[0034] Turbine wheel 72, Bearing rotor 74 and Compressor impeller 42 may be mechanically constrained by tie bolt 74B, or other suitable technique, to rotate when turbine wheel 72 rotates. Mechanical link 76 mechanically constrains compressor impeller 42 to permanent magnet rotor or sleeve 12 and the permanent magnet disposed therein causing permanent magnet rotor or sleeve 12 and the permanent magnet disposed therein to rotate when compressor impeller 42 rotates.

[0035] Referring now to FIG. 1E, compressor 40 may include compressor impeller 42 and compressor impeller housing 44. Recuperator 90 may have an annular shape defined by cylindrical recuperator inner wall 92 and cylindrical recuperator outer wall 94. Recuperator 90 contains internal passages for gas flow, one set of passages, passages 33 connecting from compressor 40 to combustor 50, and one set of passages, passages 97, connecting from turbine exhaust 80 to turbogenerator exhaust output 2.

[0036] Referring again to FIG. 1B and FIG. 1C, in operation, air flows into primary inlet 20 and divides into compressor air 22 and motor/generator cooling air 24. Motor/generator cooling air 24 flows into annular space 10A between motor/generator housing 16 and permanent magnet motor/generator stator 14 along flow path 24A. Heat is exchanged from stator cooling fins 18 to generator cooling air 24 in flow path 24A, thereby cooling stator cooling fins 18 and stator 14 and forming heated air 24B. Warm stator cooling air 24B exits stator heat exchanger 17 into stator cavity 25 where it further divides into stator return cooling air 27 and rotor cooling air 28. Rotor cooling air 28 passes around stator end 13A and travels along rotor or sleeve 12. Stator return cooling air 27 enters one or more cooling ducts 14D and is conducted through stator 14 to provide further cooling. Stator return cooling air 27 and rotor cooling air 28 rejoin in stator cavity 29 and are drawn out of the motor/generator 10 by exhaust fan 11 which is connected to rotor or sleeve 12 and rotates with rotor or sleeve 12. Exhaust air 27B is conducted away from primary air inlet 20 by duct 10D.

[0037] Referring again to FIG. 1E, compressor 40 receives compressor air 22. Compressor impeller 42 compresses compressor air 22 and forces compressed gas 22C to flow into a set of passages 33 in recuperator 90 connecting compressor 40 to combustor 50. In passages 33 in recuperator 90, heat is exchanged from walls 98 of recuperator 90 to compressed gas 22C. As shown in FIG. 1E, heated compressed gas 22H flows out of recuperator 90 to space 35 between cylindrical inner surface 82 of turbine exhaust 80 and cylindrical outer wall 54 of combustor 50. Heated compressed gas 22H may flow into combustor 54 through sidewall ports 55 or main inlet 57. Fuel (not shown) may be reacted in combustor 50, converting chemically stored energy to heat. Hot compressed gas 51 in combustor 50 flows through turbine 70 forcing turbine wheel 72 to rotate. Movement of surfaces of turbine wheel 72 away from gas molecules partially cools and decompresses gas 51D moving through turbine 70. Turbine 70 is designed so that exhaust gas 107 flowing from combustor 50 through turbine 70 enters cylindrical passage 59. Partially cooled and decompressed gas in cylindrical passage 59 flows axially in a direction away from permanent magnet motor/generator section 10, and then radially outward, and then axially in a direction toward permanent magnet motor/generator section 10 to passages 98 of recuperator 90, as indicated by gas flow arrows 108 and 109 respectively.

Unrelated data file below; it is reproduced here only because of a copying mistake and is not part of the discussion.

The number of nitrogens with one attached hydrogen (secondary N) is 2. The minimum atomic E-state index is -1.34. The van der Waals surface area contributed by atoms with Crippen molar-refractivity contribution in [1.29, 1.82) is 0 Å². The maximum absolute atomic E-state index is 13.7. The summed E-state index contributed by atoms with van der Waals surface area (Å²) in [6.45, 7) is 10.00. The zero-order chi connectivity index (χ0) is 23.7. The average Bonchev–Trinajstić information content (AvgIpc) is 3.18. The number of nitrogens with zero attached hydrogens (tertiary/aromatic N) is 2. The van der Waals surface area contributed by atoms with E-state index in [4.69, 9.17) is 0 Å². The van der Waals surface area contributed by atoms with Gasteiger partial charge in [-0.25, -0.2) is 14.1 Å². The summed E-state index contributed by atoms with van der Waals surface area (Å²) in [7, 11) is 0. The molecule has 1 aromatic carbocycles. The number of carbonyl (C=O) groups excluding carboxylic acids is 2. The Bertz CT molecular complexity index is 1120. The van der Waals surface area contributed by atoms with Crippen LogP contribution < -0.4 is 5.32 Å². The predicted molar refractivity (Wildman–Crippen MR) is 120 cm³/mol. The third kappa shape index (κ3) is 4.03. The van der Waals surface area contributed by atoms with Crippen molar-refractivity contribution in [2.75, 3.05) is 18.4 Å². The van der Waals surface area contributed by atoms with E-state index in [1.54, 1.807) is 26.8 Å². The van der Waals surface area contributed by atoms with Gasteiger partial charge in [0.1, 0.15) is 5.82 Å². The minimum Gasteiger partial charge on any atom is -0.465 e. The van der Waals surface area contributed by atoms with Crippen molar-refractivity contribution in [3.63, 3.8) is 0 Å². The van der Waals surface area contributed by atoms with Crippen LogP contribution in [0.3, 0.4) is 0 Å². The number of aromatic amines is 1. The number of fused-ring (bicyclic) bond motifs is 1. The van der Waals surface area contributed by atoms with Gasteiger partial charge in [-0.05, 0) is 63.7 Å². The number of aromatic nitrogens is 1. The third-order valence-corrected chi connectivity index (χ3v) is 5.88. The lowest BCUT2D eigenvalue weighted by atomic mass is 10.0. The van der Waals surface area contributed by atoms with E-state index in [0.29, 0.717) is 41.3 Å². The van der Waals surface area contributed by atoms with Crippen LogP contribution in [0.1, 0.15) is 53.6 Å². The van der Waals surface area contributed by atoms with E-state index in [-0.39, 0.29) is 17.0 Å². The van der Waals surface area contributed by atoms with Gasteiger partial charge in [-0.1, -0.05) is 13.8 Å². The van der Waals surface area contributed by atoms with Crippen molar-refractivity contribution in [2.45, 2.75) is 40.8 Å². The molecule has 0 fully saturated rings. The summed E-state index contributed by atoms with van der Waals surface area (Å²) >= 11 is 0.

[0038] In an alternate embodiment of the present invention, low pressure catalytic reactor 80A may be included between fuel injector inlets 58 and recuperator 90. Low pressure catalytic reactor 80A may include internal surfaces (not shown) having catalytic material (e.g., Pd or Pt, not shown) disposed on them. Low pressure catalytic reactor 80A may have a generally annular shape defined by cylindrical inner surface 82 and cylindrical low pressure outer surface 84. Unreacted and incompletely reacted hydrocarbons in gas in low pressure catalytic reactor 80A react to convert chemically stored energy into additional heat, and to lower concentrations of partial reaction products, such as harmful emissions including nitrous oxides (NOx).

[0039] Gas 110 flows through passages 97 in recuperator 90 connecting from turbine exhaust 80 or catalytic reactor 80A to turbogenerator exhaust output 2, as indicated by gas flow arrow 112, and then exhausts from turbogenerator 1, as indicated by gas flow arrow 113. Gas flowing through passages 97 in recuperator 90 connecting from turbine exhaust 80 to outside of turbogenerator 1 exchanges heat to walls 98 of recuperator 90. Walls 98 of recuperator 90 heated by gas flowing from turbine exhaust 80 exchange heat to gas 22C flowing in recuperator 90 from compressor 40 to combustor 50.

[0040] Turbogenerator 1 may also include various electrical sensor and control lines for providing feedback to power controller 201 and for receiving and implementing control signals as shown in FIG. 2.

[0041] Alternative Mechanical Structural Embodiments of the Integrated Turbogenerator

[0042] The integrated turbogenerator disclosed above is exemplary. Several alternative structural embodiments are known.

[0043] In one alternative embodiment, air 22 may be replaced by a gaseous fuel mixture. In this embodiment, fuel injectors may not be necessary. This embodiment may include an air and fuel mixer upstream of compressor 40.

[0044] In another alternative embodiment, fuel may be conducted directly to compressor 40, for example by a fuel conduit connecting to compressor impeller housing 44. Fuel and air may be mixed by action of the compressor impeller 42. In this embodiment, fuel injectors may not be necessary.